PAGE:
telexfree-logoBack in April Faith Sloan demanded the release of $30,800, currently frozen as per a preliminary injunction granted in May, 2014.

Having previously had a similar motion denied by the court, the SEC’s response to Sloan’s latest filing can be paraphrased as “nothing has changed since”.

That didn’t stop Sloan going gangbusters and invoking all manner of irrelevant caselaw and constitutional rights, which the SEC have now responded to bluntly.

faith-sloan-top-promoter-telexfree-ponzi-schemeThe SEC’s three-page sur-reply addresses three main points.

The first, according to the regulator, is that Sloan (right) continues to lie about identifying all of her assets.

Sloan claims that she identified all her assets sometime after June 13, 2014.

She offers no support for that assertion, which is not surprising as it is not true.

The second points out Sloan’s previously filed motion, which as I’ve mentioned was already denied:

Sloan claims that she did not violate the asset freeze. She essentially repeats the arguments she made in the reply in support of her original motion to release funds.

The Court rejected Sloan’s arguments then, and it should do so now.

In their third point the SEC called out Sloan’s “throw enough mud and hope some of sticks” approach;

After repeating her mistaken argument that Luis v. U.S., 578 U.S. ___ (Mar. 30, 2016), applies in a civil case, Sloan proceeds to attack the asset freeze as a violation of the Fourteenth Amendment and the Massachusetts Declaration of Rights, neither of which applies to the federal government.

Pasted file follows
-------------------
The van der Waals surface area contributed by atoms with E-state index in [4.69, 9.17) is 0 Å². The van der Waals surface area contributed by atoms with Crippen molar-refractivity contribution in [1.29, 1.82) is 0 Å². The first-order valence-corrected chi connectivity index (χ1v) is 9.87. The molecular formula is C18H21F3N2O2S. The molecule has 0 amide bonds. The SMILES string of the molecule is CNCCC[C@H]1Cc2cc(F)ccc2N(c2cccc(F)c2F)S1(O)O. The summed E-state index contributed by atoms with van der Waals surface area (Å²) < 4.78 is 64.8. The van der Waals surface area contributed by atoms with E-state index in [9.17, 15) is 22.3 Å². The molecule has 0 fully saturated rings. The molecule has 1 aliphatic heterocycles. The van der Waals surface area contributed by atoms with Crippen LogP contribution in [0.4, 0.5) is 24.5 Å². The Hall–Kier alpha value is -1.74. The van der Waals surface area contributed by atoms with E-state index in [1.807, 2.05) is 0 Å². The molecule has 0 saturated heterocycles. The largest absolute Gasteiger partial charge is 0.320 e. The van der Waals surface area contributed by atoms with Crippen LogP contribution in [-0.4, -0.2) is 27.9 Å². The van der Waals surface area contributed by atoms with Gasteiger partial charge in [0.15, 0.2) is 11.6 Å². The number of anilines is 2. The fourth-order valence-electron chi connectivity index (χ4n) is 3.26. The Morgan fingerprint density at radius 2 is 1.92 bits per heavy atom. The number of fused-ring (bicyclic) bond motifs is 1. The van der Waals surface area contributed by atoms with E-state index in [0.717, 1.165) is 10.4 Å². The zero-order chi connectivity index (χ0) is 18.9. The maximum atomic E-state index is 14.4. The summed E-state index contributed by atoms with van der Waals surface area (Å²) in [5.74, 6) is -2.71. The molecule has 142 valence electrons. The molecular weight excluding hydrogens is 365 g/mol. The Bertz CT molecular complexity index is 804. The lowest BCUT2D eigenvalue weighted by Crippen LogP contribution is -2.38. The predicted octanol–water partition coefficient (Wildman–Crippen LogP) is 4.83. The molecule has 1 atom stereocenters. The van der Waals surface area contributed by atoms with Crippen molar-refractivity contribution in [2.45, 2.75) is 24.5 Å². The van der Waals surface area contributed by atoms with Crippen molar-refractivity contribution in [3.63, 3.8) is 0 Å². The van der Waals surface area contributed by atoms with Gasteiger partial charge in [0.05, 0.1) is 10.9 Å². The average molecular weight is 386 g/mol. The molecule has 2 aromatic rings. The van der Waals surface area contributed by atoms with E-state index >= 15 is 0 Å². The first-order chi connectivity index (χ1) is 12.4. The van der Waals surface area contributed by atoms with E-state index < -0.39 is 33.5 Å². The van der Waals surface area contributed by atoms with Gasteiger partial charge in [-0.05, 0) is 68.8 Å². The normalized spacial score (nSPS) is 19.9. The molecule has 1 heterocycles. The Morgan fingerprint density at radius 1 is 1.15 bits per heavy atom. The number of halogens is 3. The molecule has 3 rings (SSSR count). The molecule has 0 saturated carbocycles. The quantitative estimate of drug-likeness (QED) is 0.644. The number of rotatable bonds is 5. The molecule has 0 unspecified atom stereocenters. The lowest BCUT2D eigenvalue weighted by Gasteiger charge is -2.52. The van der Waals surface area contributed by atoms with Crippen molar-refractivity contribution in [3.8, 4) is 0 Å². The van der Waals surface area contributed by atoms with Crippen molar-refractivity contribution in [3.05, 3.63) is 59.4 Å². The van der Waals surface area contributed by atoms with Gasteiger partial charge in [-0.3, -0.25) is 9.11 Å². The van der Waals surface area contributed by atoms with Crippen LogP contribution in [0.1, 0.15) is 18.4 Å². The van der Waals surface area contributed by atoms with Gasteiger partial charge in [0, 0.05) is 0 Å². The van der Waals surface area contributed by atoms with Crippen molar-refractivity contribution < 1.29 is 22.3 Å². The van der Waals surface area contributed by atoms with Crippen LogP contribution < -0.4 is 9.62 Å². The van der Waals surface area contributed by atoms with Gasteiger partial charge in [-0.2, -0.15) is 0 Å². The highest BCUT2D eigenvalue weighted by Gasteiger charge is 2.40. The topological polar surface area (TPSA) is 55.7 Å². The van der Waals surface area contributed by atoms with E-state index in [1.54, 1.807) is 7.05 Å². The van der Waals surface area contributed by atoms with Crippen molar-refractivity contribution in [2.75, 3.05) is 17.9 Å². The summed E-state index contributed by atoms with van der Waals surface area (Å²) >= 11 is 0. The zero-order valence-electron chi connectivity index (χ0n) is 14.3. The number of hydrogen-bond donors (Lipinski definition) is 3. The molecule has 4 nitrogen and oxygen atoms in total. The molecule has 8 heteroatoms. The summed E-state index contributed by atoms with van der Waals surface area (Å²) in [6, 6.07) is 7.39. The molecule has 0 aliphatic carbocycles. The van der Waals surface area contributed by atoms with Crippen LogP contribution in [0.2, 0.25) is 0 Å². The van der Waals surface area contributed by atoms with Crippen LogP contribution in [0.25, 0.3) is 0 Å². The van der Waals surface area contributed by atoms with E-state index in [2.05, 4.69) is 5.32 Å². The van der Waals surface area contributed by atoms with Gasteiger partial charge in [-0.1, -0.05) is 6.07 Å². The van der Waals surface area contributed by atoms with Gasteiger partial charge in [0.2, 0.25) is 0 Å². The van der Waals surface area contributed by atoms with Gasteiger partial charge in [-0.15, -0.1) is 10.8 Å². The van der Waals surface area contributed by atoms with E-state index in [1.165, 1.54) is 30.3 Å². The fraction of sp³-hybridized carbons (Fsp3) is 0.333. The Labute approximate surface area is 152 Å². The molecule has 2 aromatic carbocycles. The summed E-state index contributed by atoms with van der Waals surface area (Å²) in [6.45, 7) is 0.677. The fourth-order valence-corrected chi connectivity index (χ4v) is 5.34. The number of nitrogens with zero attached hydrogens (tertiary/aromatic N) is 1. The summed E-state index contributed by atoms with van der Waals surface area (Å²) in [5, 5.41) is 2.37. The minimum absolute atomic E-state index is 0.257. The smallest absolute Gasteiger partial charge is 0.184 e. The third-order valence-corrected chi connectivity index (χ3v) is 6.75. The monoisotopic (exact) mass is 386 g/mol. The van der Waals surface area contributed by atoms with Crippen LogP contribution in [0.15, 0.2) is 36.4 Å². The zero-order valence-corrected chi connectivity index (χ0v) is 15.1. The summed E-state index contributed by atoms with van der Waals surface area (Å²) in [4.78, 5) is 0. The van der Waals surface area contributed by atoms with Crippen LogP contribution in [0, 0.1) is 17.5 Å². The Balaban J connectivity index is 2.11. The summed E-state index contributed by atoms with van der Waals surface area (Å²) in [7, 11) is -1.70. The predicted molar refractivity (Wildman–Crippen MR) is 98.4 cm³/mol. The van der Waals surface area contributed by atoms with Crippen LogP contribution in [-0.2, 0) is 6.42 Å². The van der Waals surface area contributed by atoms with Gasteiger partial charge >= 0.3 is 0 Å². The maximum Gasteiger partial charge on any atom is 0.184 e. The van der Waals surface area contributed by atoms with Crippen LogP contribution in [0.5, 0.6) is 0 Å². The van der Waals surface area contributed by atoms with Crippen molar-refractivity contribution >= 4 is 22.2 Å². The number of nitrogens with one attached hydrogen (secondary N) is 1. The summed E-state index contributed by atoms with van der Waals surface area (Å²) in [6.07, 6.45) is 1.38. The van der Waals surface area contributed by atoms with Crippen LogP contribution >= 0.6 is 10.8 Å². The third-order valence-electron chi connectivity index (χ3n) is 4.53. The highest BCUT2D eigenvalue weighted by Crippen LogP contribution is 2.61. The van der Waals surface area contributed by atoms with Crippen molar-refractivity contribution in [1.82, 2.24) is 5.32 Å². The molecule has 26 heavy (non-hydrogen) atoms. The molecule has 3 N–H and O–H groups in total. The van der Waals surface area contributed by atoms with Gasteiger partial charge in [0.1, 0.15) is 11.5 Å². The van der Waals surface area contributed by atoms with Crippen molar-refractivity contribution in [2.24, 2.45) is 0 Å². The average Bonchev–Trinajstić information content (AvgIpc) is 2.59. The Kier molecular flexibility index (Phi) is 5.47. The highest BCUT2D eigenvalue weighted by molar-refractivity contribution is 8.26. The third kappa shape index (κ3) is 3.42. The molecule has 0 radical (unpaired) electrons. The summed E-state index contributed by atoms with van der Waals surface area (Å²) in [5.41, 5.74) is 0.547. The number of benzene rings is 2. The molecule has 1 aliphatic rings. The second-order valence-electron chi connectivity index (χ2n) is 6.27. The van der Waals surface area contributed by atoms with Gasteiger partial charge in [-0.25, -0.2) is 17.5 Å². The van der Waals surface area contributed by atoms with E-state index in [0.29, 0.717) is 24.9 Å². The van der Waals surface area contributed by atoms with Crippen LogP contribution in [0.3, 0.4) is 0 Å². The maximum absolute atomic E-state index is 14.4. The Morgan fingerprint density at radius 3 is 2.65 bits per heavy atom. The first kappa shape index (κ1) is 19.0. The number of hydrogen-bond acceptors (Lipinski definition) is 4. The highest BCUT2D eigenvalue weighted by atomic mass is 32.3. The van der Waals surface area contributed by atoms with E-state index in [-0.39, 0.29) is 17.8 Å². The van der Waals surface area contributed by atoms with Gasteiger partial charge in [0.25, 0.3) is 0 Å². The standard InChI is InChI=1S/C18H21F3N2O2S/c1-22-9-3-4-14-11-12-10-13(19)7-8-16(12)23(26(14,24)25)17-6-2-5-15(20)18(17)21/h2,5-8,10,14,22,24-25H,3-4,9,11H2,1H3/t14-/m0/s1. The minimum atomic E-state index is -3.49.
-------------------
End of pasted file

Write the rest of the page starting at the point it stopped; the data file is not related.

For good measure, she also invokes the Eighth Amendment, which does not apply in a civil case.

With undertones of irritation seeping through, the SEC concludes:

Enough is enough. The Court should not waste any time denying Sloan’s motion to release funds, which is a rehash of an earlier motion that the Court denied, which rests on the false claim that Sloan has identified her assets, and which relies on provisions of the U.S. Constitution (and even the Massachusetts Declaration of Rights) that do not apply.


The SEC’s sur-reply was filed on May 6th, 2016, with Judge Gorton yet to make a ruling on the matter.

Sloan meanwhile is busy berating people who don’t join 5000 Families as “weak”. In a post published a few hours ago she writes:

Don’t be Weak. Weakness Evolves into Lyning (sic) Down and Not Getting Up which is essentially Death.


5000 Families is a cash gifting scheme believed to be run by Sloan, despite the TelexFree preliminary injunction prohibiting her from engaging in fraud.

To date Sloan’s operation of 5000 Families has not surfaced in a regulatory filing.


Footnote: Our thanks to Don@ASDUpdates for providing a copy of the SEC’s May 6th Sur-reply filing.